David Bernstein has an unusually strongly-worded post on his blog regarding the ongoing stalemate over slots at the tracks.
Beacon Hill is jammed up over the question of how to shove money into the state’s four existing race tracks — including its two dog tracks, which are in particular financial trouble. Speaker Bob DeLeo wants the state to give the tracks licenses to install slot machines; Governor Deval Patrick wants instead to dedicate a portion of casino revenues to the tracks, a position that Senate President Therese Murray agrees with, if I’m not mistaken.
Now, I don’t mean to be rude, but what the f&$% is wrong with these people?
We’ve redacted the naughty word in keeping with BMG’s family-friendly front-page policy. 😉
Anyway, he goes on to recall that MA voters voted to ban dog racing by a vote of 56-44, and
they certainly understood, as they cast their vote, that people would lose their jobs as a consequence.
I don’t imagine that many of those voters were thinking: I want to shut down these hellish businesses, but gosh, I hope that the state finds some way to shovel great loads of free money to the people who run them.
This can be very difficult to understand from the point of view of someone who doesn’t see the owners of Raynham Park or Wonderland as ogres profiting off of a despicable business. But most voters — I repeat, voters — clearly do see them that way.
Doesn’t this miss the point? Of course the voters don’t want to send free money to the people who run the dog tracks. But I think Bernstein gives oddly short shrift to the concern voters may well have had for the jobs of the people who work at the tracks.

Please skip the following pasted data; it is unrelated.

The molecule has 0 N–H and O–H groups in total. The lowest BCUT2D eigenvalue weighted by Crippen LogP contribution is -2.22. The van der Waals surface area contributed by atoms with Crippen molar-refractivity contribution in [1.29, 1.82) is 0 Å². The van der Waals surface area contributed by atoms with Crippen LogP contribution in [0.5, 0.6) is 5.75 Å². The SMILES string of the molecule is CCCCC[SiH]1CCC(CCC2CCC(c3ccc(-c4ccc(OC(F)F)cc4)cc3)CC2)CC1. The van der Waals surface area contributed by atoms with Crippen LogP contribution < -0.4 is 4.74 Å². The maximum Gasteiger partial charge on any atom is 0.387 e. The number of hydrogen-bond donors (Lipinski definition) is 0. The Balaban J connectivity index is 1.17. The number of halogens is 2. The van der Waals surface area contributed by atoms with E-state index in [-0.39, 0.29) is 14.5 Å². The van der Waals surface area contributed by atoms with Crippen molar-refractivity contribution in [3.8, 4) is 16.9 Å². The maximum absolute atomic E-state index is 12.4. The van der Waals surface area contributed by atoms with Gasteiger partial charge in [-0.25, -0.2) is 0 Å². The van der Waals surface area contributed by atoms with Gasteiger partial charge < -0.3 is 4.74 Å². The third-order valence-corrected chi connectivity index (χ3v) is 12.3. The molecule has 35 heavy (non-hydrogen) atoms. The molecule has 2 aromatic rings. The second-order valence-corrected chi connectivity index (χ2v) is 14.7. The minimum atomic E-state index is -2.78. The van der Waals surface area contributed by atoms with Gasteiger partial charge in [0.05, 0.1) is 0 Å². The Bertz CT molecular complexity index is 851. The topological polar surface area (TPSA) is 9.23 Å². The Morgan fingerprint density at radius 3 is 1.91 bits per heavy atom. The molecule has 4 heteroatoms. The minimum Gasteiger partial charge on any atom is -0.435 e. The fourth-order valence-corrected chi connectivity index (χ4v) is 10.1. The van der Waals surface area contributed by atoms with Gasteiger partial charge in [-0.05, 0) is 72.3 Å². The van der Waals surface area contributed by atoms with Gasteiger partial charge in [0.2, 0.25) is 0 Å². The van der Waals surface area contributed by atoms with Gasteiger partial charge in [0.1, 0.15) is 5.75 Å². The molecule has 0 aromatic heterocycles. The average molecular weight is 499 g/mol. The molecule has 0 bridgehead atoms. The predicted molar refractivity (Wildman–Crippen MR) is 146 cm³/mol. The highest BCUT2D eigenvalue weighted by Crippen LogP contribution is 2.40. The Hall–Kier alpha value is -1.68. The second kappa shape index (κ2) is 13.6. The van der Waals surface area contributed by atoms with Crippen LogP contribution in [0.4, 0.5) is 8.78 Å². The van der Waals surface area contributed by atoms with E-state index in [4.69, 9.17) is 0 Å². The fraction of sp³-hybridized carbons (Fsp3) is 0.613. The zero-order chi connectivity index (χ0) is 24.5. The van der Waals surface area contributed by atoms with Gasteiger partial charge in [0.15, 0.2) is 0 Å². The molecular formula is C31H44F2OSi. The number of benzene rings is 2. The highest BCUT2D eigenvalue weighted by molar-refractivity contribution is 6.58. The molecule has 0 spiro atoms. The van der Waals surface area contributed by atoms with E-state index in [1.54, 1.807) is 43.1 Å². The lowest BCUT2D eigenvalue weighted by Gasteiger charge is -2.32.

Basically, nobody wants to throw someone else out of work. So I think what voters did in deciding how to vote on that ballot question is they weighed two evils – dog racing vs. killing jobs – and concluded that dog racing, because of its inherent cruelty to animals who cannot defend themselves and other reasons, was the greater evil. But that surely does not mean that voters didn’t feel bad about the jobs, and would try to save them if they could.
So, the argument might go, why not install slot machines? After all, casino gambling generally, and slot machines specifically, routinely poll well above 50% in this state, even though dog racing lost big at the ballot box. If slot machines can help track workers keep their jobs without bringing back the evil of dog racing, great! Win-win, right?
Wrong, some would say – but IMHO only those who see slot machines as nearly as bad, if not worse, than dog racing. For those who are either agnostic or pro-slots (and the polling suggests that’s a majority of MA residents), slots at the tracks seems to offer a neat solution to a problem that their own vote to abolish dog racing in MA created. I’m not saying I agree. I’m just saying that’s how I’d imagine a lot of people who voted to ban dog racing see it, and that’s why I think Bernstein is wrong.